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RE: st: probit with interaction dummies (significance and marginal effects)

From   "Lachenbruch, Peter" <>
To   <>
Subject   RE: st: probit with interaction dummies (significance and marginal effects)
Date   Fri, 25 Jul 2008 08:19:19 -0700

With logistic regression, interaction is usually interpreted as effect modification:  the effect of predictor A is different at different levels of predictor B.  With probit regression it is likely to be similar although not identical.

It is often useful to write the predicted probabilities:
For logistic regression you have
(1)	ln(p/(1-p))=B0  when A=B=0
(2)	ln(p/(1-p))=B0+B1 when A=1, B=0
(3)	ln(p/(1-p))=B0+   B2  when A=0, B=1
(4)	ln(p/(1-p))=B0+B1+B2+B3  when A=1, B=1

The differences 	(2)-(1)=B1 is the ln(OR) for A at B=0
			(3)-(1)=B2 is the ln(OR) for B at A=0
If B2=0 the interpretation of the above is how the ln(OR)s behave.  If B2 is not 0, then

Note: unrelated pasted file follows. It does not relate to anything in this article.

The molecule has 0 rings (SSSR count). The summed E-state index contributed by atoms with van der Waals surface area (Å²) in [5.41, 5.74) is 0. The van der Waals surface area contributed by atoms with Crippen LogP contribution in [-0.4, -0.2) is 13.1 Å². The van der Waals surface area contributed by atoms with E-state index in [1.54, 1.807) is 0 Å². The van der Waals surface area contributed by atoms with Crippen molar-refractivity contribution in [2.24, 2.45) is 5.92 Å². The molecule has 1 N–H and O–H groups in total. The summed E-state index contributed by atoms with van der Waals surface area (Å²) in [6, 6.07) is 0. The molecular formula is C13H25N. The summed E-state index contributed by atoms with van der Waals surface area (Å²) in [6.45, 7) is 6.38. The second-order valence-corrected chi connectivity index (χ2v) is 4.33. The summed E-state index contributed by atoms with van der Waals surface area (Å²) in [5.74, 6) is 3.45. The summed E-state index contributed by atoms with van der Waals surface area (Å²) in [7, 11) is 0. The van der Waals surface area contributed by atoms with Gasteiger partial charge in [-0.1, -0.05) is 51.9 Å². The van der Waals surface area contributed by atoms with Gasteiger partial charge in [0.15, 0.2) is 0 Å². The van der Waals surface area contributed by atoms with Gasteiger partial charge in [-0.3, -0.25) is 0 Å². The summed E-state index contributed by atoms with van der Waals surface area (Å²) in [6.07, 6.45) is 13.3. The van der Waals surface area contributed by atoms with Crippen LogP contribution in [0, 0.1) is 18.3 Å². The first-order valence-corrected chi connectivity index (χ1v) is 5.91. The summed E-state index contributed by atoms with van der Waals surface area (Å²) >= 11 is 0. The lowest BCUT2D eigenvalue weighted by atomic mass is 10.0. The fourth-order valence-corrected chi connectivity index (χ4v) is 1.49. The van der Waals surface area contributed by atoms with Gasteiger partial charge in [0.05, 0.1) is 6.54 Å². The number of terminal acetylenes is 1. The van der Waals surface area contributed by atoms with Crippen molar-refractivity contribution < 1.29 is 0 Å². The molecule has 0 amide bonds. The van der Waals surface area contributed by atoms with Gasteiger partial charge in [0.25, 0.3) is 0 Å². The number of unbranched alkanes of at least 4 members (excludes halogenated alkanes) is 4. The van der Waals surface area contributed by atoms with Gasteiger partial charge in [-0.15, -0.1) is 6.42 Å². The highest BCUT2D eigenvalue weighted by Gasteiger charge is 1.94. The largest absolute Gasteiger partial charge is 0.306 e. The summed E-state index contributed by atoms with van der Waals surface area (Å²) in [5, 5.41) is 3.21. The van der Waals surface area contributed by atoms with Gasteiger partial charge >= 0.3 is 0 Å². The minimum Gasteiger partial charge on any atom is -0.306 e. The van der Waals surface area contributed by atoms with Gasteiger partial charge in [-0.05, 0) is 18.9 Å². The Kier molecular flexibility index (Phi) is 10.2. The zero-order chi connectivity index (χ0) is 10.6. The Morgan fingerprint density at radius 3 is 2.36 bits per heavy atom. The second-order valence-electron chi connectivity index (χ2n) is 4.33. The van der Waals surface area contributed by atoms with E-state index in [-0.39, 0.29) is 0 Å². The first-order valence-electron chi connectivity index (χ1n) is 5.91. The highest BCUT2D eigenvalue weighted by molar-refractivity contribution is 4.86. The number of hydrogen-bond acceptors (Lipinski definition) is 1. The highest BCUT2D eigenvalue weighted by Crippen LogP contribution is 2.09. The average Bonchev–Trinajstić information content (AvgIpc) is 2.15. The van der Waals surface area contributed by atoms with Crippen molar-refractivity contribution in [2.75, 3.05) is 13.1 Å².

(4)-(2)=B2+B3 is how the ln(OR) for A is modified when B=1
			(4)-(3)=B1+B3 is how the ln(OR) for B is modified when A=1


Peter A. Lachenbruch
Department of Public Health
Oregon State University
Corvallis, OR 97330
Phone: 541-737-3832
FAX: 541-737-4001

-----Original Message-----
From: [] On Behalf Of Erasmo Giambona
Sent: Friday, July 25, 2008 3:05 AM
Subject: Re: st: probit with interaction dummies (significance and marginal effects)

Dear Statalisters,

I have found this thread particulalrly interesting. I have found the
questions asked by Andrea and especially the answer of Marteen very
useful. However, despite having read a lot about it over the last
several days, it is still hard for me to have a good intuition on how
to intepret interaction terms in logit regressions. I have also found
that papers in finance (my field) usually miss to provide a clear
interpretation of interaction terms in logit regressions.

I truly hope some other people might join the thread to provide more insights.

Here is my major source of confusion. Consider the case of interaction
of two continuos variables (e.g., profit and number of employees) in a
logit model. The dependent variable is 1 if the firm's ceo is fired
and zero otherwise. The coefficient estimate on the interaction from
the logit output is positive (for example, +0.25) and statistically
significant. I interpret this to mean that the odds that the ceo is